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The first Christmas was a Magnificat kind of Christmas. It wasn’t a Dickens kind of Christmas, and it wasn’t a Midwestern kind of Christmas, and it wasn’t a Tennessee kind of Christmas. It was a Mary kind of Magnificat kind of Christmas that turns our kinds of Christmases on their head. This is our first in four Advent reflections about a Magnificat kind of Christmas.
Mary was poor. Mary was oppressed. And Mary was yearning, with the rest of the poor in Galilee and Israel, for the Day God Would Come Back and Liberate Israel.
So, if we simply read the Magnificat we will see that Mary’s understanding of Christmas, which she believed was now at work like Deep Magic in the Land of Israel through the birth of her son, was the kind of Christmas when God was at work. Read these words and mark (which I have) in your Bible the words that speak of what God is doing at Christmas.
And Mary said:
“My soul glorifies the Lord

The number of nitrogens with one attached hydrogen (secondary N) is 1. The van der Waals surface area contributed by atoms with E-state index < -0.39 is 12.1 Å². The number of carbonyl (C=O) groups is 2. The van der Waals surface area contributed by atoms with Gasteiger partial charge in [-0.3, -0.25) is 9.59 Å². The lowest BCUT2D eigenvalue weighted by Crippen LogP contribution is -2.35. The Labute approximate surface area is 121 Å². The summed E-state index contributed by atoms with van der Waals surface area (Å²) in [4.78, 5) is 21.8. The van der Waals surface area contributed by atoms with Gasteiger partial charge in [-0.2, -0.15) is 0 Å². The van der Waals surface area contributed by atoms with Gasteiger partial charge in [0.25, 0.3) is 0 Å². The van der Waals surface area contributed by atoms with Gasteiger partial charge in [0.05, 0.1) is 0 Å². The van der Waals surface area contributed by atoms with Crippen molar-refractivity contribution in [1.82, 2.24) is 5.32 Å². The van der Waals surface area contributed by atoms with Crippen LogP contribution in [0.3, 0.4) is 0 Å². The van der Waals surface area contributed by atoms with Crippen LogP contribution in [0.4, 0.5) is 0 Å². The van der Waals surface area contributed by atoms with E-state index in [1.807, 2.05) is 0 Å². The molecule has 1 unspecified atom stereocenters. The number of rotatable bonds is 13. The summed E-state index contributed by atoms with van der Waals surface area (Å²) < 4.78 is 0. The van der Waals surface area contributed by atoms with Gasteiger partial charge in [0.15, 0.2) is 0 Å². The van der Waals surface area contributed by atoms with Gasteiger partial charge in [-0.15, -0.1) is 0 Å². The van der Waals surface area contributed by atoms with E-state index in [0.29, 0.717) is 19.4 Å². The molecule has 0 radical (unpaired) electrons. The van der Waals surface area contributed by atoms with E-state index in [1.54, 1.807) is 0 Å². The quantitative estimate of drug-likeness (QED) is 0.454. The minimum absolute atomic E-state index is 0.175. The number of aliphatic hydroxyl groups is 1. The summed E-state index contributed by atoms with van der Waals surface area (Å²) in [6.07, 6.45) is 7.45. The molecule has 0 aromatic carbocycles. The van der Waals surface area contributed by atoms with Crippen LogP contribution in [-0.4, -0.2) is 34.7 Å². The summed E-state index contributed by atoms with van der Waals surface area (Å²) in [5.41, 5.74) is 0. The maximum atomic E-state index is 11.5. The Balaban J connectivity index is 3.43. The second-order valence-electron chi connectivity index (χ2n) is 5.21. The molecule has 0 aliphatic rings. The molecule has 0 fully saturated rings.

and my spirit rejoices in God my Savior,
for he has been mindful
of the humble state of his servant.
From now on all generations will call me blessed,
for the Mighty One has done great things for me—
holy is his name.
His mercy extends to those who fear him,
from generation to generation.
He has performed mighty deeds with his arm;
he has scattered those who are proud in their inmost thoughts.
He has brought down rulers from their thrones
but has lifted up the humble.
He has filled the hungry with good things
He has helped his servant Israel,
remembering to be merciful
to Abraham and his descendants forever,
just as he promised our ancestors.”
The God of Christmas, the God at work in the Magnificat kind of Christmas, is a Saving, liberating, mighty merciful God who is faithful to his promises. And this God sides with justice and peace for all — not just the rich, but for the poor too. That’s a Magnificat Christmas. The kind where the poor get the present they’ve longed for from the God who brings it: justice.